Belt plaque, one of a pair
Square or rectangular plaques framing creatures were especially popular with the nomadic peoples living in the Ordos region and the steppe lands to the north and west of China. They have been excavated in some numbers in China’s northern provinces (Wenwu, 1980.7:1-10, pl. 1). The two examples shown here are likely to have been used to decorate belts of leather or other perishable materials; each has two loops for attachment on the back, and one has a side loop which was probably part of the mechanism for tying the belt. Each shows what is probably an ox with woolly mane, beard and hindquarters, and the features of the creature – horns, ears, eyes and nostrils – are carefully detailed. This is typical of the animal-style tradition to which these plaques belong (see previous entry). While most plaques were made of bronze, probably by the cire perdue process, a few examples in gold and silver are known; gilded bronze was also commonly used, as here. Since gilding is much more common on belt plaques than it is on harness and cart ornaments such as nos. 133-4. they were probably objects of higher status.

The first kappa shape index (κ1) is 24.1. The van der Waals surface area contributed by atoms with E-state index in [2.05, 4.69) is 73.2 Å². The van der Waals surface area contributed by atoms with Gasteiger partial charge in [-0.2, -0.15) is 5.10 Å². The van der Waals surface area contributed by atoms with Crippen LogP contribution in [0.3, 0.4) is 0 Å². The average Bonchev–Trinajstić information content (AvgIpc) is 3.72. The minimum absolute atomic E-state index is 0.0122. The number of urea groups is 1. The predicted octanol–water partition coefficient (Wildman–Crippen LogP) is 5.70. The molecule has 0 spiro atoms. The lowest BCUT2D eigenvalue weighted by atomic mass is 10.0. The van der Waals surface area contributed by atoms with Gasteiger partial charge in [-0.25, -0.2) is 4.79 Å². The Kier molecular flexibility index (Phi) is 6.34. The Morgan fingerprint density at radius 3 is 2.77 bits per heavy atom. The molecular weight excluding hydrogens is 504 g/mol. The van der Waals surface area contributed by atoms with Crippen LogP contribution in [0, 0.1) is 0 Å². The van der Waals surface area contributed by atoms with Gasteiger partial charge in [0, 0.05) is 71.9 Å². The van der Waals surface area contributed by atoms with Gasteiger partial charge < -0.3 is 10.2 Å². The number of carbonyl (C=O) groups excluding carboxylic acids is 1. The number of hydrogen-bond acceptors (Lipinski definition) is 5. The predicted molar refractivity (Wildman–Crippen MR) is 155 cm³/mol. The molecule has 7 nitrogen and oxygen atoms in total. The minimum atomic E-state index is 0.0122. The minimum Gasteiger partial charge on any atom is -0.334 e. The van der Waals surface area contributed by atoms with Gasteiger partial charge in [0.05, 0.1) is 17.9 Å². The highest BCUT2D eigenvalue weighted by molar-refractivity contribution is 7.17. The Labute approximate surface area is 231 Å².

The Chinese in due course adapted and adopted belt decorations from their northern neighbours, making them first, in the early centuries ad,on a much smaller scale. Chinese belt plaques are usually decorated with mythical beasts, such as dragons or bixie, in place of the realistic creatures that were typical of the peoples to the north.
These two plaques may be a pair or part of a larger set. Very similar examples have been found in tombs of the Xiongnu near Noin Ula in Mongolia (Rudenko, 1969: figs. 54*7), another was formerly in the collection of O. Karlbeck (Anderson, 1932: 267, pl- xxiv), and two others were in the collection of David Weill (Drouot, 1972: no. 24); see also Sun Ji (1986) and Rawson and Bunker (1990: no. 220).
Entry taken from Robert and Lisa Sainsbury Collection 3 volume catalogue, edited by Steven Hooper (Yale University Press, 1997).
Acquired by the Sainsbury Family in 1954. Donated to the Sainsbury Centre, University of East Anglia in 1973 as part of the original gift.
Title/Description: Belt plaque, one of a pair
Born: 0400 c. BC - 0100 c. BC
Object Type: Ornament
Materials: Gilt bronze
Measurements: h. 44 x w. 55 x d. 7 mm
Accession Number: 284a
Historic Period: 4th century BC, 1st century BC
Cultural Group: Ordos
Credit Line: Donated by Robert and Lisa Sainsbury, 1973